SEC Shuts Down Cryptocurrency Initial Coin Offering
If you are crypto-curious about investing, maybe you should save your real currency and just read this story.
The Securities and Exchange Commission is shutting down an initial coin offering by PlexCoin. In its first enforcement action, the SEC's cyber fraud unit alleges the offering is fraudulent.
It's a major development in the virtual currency market. The demand has been so furious, regulators have not known how to deal with it -- until now.
Bitcoin has been recognized as legal tender for years, driving its value from $22 in 2013 to $13,094 today. But the naysayers have warned it's a bubble that will surely pop.
For now, Dominic Lacroix is getting popped. In a federal complaint, the SEC calls him a "recidivist securities law violator." The government says his PlexCoin raised "up to $15 million from thousands of investors since August by falsely promising a 13-fold profit in less than a month."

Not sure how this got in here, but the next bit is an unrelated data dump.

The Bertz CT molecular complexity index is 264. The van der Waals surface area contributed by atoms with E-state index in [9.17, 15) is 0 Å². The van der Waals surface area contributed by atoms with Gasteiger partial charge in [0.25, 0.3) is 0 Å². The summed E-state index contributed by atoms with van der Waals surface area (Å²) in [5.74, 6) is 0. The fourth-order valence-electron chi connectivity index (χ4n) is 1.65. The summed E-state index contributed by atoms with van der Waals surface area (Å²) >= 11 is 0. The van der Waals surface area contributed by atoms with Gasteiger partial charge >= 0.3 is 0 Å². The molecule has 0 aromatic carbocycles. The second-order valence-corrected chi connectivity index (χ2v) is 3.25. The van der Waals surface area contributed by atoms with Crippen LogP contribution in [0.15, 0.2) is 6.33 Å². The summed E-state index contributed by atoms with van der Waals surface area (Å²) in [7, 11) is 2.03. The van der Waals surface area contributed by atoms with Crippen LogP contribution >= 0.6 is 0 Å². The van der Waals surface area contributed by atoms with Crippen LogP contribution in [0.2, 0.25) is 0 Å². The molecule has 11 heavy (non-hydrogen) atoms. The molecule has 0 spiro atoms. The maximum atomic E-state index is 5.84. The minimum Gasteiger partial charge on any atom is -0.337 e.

While it is the first time the SEC has stopped an ICO, the agency has been warning consumers for some time. In July, the SEC ruled that a blockchain organization broke the law by offering shares to the public without complying with securities laws.
The government did not prosecute the founders, but the warning was clear: crypto-companies are not exempt from securities regulations.
The SEC has taken out crypto-criminals in the past. In 2015, the agency sued Homero Josh Garza for selling more than 10,000 "investment contracts representing shares in the profits they claimed would be generated from using their purported computing power to 'mine' for virtual currency."
It turned out to be an illegal pyramid scheme. His companies were hit with a $10 million judgment and he was ordered to pay nearly $10 million for wire fraud.
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